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February 5, 2024 5 mins

These mantises look like beautiful, bright orchids -- and some use that to aggressively attract prey. Learn more in today's episode of BrainStuff, based on this article: https://animals.howstuffworks.com/insects/orchid-mantis.htm

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Speaker 1 (00:01):
Welcome to brain Stuff, a production of iHeartRadio. Hey brain Stuff.
Lauren vogelbaumb here. One of our favorite things about science
is that it can really surprise us. Consider the case
of the elusive insect, the orchidmantis. Orchid mantises live in
the rainforests of Southeast Asia. The females are big, measuring

(00:25):
about two and a half inches long that's about six
and a half centimeters. Their male counterparts, meanwhile, only grow
to about an inch long maybe three centimeters. If you've
never seen one, they're worth looking up. They look strikingly
like orchid flowers. Their bodies and limbs are colored white
to a delicate pink, often with details of purple on

(00:46):
their heads, and patterns of brighter pink, yellow, green, or
black on their backs and lower limbs. They are two
pairs of hind legs used for walking, have wide, flat
surfaces that look like flower petals. Since they were first
described in scientific literature and more than one hundred years ago,
it was thought that these floral mantises evolved to imitate

(01:08):
orchid flowers and thus potential prey that are attracted to
or live among those flowers. By hiding among real blossoms.
It was thought they could sneak attack anything that happened
by moths, butterflies, beetles, or even frogs and scorpions. This
type of evolutionary behavior is called cryptic mimicry. It can

(01:29):
be used on the offense or defense, and it just
makes sense, right. It was commonly accepted as fact until
a few years ago. Okay, so, in the twenty teens,
a couple of different research groups were conducting systematic field
testing to see how adult orchid mantises operate. It turns
out those females weren't hiding at all. Insects were more

(01:52):
attracted to the female orchid manaces than to real flowers.
It was still a deception, but the other insects were
belining towards them, sometimes literally, you know. In the case
of bees. This is known not as cryptic mimicry, but
as aggressive mimicry. By evolving to be larger and more
flower like, female mantises increase their chances of attracting and

(02:15):
catching their preferred prey. They don't even look like one
particular species of flower. The research shows that their coloration
imitates several different species from an insect's perspective that coloration
from a distance, the screams tasty nectar found here. As
the insect approaches the orchidmantis, the petal shaped legs confirm

(02:37):
what the insect thinks to be true. It's a flower,
so it goes in, and the mantis knabs and eats
the critically misguided insect. These findings might not sound super
different from the previous hypothesis, but they're interesting for a
few reasons. First, this is one of the first times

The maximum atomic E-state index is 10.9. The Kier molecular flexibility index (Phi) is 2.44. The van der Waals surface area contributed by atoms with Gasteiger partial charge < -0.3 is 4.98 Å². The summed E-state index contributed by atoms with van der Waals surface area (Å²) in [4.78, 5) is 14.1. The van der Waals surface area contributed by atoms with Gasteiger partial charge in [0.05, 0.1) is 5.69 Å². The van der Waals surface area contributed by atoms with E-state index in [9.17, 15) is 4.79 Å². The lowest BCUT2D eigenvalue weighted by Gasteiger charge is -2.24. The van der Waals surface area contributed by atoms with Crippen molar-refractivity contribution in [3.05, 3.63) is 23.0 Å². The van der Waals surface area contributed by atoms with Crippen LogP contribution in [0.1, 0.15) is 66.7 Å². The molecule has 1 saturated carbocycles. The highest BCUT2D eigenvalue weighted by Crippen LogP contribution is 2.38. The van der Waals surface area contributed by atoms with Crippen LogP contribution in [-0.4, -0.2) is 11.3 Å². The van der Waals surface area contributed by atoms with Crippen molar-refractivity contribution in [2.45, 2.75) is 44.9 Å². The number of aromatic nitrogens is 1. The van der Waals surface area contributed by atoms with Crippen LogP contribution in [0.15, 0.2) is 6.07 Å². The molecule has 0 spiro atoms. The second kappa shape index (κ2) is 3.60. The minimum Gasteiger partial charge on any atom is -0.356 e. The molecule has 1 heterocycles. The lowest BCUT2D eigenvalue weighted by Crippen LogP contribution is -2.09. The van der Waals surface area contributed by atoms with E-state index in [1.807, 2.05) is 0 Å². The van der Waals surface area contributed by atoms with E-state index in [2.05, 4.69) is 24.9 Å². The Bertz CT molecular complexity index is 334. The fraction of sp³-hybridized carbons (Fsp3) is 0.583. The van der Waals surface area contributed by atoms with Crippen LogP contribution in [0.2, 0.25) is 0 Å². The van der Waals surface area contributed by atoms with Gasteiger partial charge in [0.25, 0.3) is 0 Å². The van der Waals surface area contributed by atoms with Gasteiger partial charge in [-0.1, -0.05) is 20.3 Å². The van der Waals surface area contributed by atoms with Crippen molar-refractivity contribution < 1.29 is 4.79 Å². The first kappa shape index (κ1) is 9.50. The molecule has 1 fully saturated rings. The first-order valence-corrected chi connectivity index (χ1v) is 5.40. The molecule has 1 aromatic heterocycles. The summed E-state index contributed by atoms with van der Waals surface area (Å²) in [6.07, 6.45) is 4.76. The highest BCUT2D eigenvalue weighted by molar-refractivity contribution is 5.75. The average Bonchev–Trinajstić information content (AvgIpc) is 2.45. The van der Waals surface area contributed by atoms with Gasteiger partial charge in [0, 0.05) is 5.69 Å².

the female adaptation in a species has been observed to

(03:00):
be for predatory purposes and not reproductive ones. A sexual
dimorphism is when a male and female of the same
species evolve to look and operate a little differently. Usually
the adaptations are both for reproductive purposes, but in the
case of female orchidmantises, they adapted because they were hungry,

(03:21):
not directly to improve their chances of having more or
healthier babies. Their male counterparts meanwhile, evolved to be smaller
and to use their patterning as camouflage to avoid being
eaten by predators. Of course, both of these behaviors indirectly
improve the mantis's chances of reproducing by surviving longer. The second,

(03:43):
the orchidmantis is the first animal known to mimic not
just a part of a blossom, but an entire blossom,
including color, petal shape, et cetera, to attract insects of
its own accord. And finally, these types of studies highlight
how systematic field research can lead to answers you weren't expecting,

(04:03):
or indeed weren't even attempting to find. One of the
studies that contributed to this knowledge wasn't even looking at
orchidmantises specifically, but at mantis taxonomic classification in general. They
were hoping to reclassify some different mantis species to better
align with their actual evolutionary history. But when they started

(04:23):
to notice this pattern in orchidmantis evolution, favoring larger, more
colorful females that could catch bigger prey, they honed in. Oh.
Once again, animals prove that we can't always predict why
they do what they do or look how they look.
Mother Nature continues to surprise us in beautiful and deadly ways,

(04:43):
perhaps especially if you're a bug. Today's episode is based
on the article the orchidmantis looks like a flower, it
stings like a Bee on HowStuffWorks dot Com, written by
Alison Troutner. A brain Stuff is production by Heart Radio
in partnership with hostuffworks dot Com and is produced by
Tyler Klang. But four more podcasts from my heart Radio.

(05:05):
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